Employers must set up the work place to prevent employees from falling off of overhead platforms, elevated work stations or into holes in the floor and walls. OSHA requires that fall protection be provided at elevations of four feet in general industry workplaces, five and six feet in shipyards, six feet in the construction industry and eight feet in longshoring operations. In addition, OSHA requires that fall protection be provided when working over dangerous equipment and machinery, regardless of the fall distance. In Canada the minimum standard for construction is 10 feet or 3 meters.
To prevent employees from being injured from falls, employers must:
- Guard every floor hole into which a worker can accidentally walk (using a railing and toe-board or a floor hole cover).
- Provide a guard rail and toe-board around every elevated open sided platform, floor or runway.
- Regardless of height, if a worker can fall into or onto dangerous machines or equipment (such as a vat of acid or a conveyor belt) employers must provide guardrails and toe-boards to prevent workers from falling and getting injured.
- Other means of fall protection that may be required on certain jobs include safety harness and line, safety nets, stair railings and hand rails.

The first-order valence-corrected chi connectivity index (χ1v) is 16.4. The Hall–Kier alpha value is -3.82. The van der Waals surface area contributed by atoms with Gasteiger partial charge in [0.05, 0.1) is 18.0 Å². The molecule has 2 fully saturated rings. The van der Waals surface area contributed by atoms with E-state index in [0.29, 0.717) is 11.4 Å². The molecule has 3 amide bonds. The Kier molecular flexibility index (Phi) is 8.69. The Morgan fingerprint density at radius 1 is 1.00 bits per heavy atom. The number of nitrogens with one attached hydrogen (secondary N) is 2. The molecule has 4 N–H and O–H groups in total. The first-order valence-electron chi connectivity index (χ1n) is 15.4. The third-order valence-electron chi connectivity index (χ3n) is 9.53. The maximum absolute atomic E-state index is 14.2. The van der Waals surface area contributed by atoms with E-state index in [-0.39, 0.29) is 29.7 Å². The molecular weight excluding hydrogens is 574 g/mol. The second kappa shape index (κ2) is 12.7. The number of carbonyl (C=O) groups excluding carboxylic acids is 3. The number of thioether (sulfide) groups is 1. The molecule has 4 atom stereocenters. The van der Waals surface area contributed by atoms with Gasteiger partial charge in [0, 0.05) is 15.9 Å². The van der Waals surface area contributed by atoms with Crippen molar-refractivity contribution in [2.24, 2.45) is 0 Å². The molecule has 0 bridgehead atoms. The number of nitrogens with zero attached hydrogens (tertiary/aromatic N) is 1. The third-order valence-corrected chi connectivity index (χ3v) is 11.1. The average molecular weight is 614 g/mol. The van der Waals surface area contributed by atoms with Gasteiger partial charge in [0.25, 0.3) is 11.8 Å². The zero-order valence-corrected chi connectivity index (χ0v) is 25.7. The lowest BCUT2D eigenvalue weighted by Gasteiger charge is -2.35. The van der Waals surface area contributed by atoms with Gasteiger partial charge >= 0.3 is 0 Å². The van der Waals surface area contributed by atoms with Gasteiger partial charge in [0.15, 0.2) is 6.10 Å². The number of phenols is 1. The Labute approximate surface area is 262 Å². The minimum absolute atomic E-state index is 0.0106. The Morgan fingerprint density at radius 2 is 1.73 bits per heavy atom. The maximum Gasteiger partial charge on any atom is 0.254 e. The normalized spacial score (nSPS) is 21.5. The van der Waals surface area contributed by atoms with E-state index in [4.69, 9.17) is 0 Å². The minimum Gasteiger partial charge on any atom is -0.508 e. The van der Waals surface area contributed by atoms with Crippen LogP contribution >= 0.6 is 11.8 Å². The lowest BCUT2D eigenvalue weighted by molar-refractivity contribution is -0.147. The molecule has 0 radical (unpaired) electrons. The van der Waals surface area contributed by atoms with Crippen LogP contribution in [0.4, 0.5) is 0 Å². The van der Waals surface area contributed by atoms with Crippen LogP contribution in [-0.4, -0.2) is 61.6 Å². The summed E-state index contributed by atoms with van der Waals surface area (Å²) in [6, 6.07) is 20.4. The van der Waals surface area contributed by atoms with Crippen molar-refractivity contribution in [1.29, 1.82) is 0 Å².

OSHA requires employers to:
- Provide working conditions that are free of known dangers.
- Keep floors in work areas in a clean and, so far as possible, a dry condition.
- Select and provide required personal protective equipment at no cost to workers.
- Train workers about job hazards in a language that they can understand.
According to the Center for Construction Re-search and training (CPWR) in a 33yr period from 1982 to 2015, falls accounted for nearly half of all construction workers deaths. More than half of the workers killed lacked access to fall protection.
NIOSH Fatality and Control Evaluation program researches found fatality reports for 768 construction industry fatalities.
Researchers after analyzing the incidents concluded that between 1982 and 2015 that:
- 42 percent (325) of the fatalities involved falls.
- 54 percent of the workers killed had no access to a personal fall arrest system and 23 percent had access to a PFAS but did not use it.
- Most of the workers with no access to PFAS worked for residential building contractors and contractors in the roofing, siding and sheet metal sectors.
- 107 of the 325 falls were from 30 feet or higher.
- 20 percent of the 768 deaths occurred in the victims first two months on the job.
In 2016, 697 workers died in falls to a lower level, and 48,060 were injured badly enough to require days off of work. A worker doesn’t have fall from a high level to suffer fatal injuries; 134 workers were killed in falls on the same level in 2016, according to Injury Facts. Construction workers are most at risk for fatal falls from height – more than seven times the rate of other industries – but falls can happen anywhere, even at a “desk job.”